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Studies in Philosophy and Education

, Volume 27, Issue 2–3, pp 103–114 | Cite as

The Future of Education ... and its Philosophy

  • Kenneth WainEmail author
Article

Abstract

Alasdair MacIntyre and Richard Rorty, in their different ways, have represented the tension between acculturation and individuation, truth and freedom, as central to modern education systems, a tension which, both agree, they have failed to resolve. The paper argues that an additional complication is that in the contemporary postmodern landscape, which prioritises the notion of lifelong learning in its policy discourse, the very notion of education is threatened, and asks whether we should care. It considers MacIntyre’s suggestion that the notion of the educated public can solve the former tension and concurrently re-launch the notion of education in the postmodern world—central to MacIntyre’s plan is the reform of the university. And against it Rorty’s suggestion that acculturation and individuation be regarded as different but connected processes, with individuation conceived as self-creation and located in the non-vocational university.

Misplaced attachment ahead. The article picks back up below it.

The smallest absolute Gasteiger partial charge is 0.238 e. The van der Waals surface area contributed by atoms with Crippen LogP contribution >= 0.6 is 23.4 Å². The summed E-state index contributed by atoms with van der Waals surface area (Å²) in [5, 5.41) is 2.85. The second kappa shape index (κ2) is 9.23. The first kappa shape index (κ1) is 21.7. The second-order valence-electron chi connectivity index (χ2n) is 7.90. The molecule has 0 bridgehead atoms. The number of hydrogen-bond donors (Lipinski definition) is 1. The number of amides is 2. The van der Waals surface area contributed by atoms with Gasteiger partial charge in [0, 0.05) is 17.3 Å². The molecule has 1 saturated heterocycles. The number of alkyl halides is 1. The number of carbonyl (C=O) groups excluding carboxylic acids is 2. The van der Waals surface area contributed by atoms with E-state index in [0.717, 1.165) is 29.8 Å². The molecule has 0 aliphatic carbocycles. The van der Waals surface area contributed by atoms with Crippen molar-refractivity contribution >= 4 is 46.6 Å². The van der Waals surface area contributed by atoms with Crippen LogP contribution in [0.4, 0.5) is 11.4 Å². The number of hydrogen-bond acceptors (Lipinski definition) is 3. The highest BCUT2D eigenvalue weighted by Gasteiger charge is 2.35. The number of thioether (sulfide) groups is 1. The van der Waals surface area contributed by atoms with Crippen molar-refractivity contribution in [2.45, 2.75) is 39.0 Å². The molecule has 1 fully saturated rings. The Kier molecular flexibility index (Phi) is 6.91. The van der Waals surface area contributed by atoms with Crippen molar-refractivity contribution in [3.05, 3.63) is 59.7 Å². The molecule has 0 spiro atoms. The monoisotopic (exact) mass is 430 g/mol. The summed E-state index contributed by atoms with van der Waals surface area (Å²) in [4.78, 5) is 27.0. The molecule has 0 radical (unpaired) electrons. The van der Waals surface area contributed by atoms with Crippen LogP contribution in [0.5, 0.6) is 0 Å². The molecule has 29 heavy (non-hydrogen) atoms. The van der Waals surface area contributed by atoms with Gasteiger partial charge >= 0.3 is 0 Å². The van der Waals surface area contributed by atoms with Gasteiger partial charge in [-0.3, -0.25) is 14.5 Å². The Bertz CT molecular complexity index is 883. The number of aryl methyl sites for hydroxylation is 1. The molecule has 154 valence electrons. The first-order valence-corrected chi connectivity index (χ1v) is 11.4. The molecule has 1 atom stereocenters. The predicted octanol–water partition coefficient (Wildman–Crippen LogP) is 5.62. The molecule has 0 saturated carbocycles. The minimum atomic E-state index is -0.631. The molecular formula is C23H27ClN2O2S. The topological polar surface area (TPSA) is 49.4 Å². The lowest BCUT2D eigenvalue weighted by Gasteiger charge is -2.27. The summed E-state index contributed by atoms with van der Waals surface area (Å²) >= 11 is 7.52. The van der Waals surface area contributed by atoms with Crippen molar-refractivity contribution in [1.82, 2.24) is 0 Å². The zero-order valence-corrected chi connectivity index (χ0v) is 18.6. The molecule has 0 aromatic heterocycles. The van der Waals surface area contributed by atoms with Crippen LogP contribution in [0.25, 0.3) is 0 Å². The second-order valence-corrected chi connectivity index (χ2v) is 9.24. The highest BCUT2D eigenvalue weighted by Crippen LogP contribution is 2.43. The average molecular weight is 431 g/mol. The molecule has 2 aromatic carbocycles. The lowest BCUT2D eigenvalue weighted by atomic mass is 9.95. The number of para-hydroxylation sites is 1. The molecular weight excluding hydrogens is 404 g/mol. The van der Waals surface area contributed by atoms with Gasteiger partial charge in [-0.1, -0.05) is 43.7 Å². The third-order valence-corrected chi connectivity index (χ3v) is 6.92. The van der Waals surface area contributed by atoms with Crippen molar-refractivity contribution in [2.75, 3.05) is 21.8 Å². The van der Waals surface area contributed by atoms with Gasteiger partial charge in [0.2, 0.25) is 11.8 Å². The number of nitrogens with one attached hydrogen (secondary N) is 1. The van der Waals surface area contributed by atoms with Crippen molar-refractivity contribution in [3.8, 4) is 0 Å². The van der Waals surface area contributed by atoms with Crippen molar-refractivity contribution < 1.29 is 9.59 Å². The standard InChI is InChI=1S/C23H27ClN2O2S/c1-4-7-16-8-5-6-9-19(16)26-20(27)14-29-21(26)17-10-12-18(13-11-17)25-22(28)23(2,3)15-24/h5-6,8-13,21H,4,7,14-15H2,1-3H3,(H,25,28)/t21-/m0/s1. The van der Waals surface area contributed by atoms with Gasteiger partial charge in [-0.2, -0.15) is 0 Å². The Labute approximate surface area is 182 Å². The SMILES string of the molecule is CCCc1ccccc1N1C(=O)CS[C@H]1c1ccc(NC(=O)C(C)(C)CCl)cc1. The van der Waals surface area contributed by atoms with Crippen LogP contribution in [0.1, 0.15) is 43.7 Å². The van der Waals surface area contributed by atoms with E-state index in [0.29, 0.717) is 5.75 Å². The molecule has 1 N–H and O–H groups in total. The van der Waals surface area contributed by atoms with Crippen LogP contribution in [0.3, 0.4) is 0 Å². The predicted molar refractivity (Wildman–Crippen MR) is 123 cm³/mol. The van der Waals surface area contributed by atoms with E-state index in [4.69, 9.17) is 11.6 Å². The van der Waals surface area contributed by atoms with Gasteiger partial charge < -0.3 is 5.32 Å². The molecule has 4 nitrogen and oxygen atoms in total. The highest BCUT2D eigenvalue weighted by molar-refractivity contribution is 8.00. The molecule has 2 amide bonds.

Keywords

Education Philosophy Lifelong learning Postmodern world University 

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Copyright information

© Springer Science+Business Media B.V. 2008

Authors and Affiliations

  1. 1.Faculty of EducationUniversity of MaltaMaltaMalta

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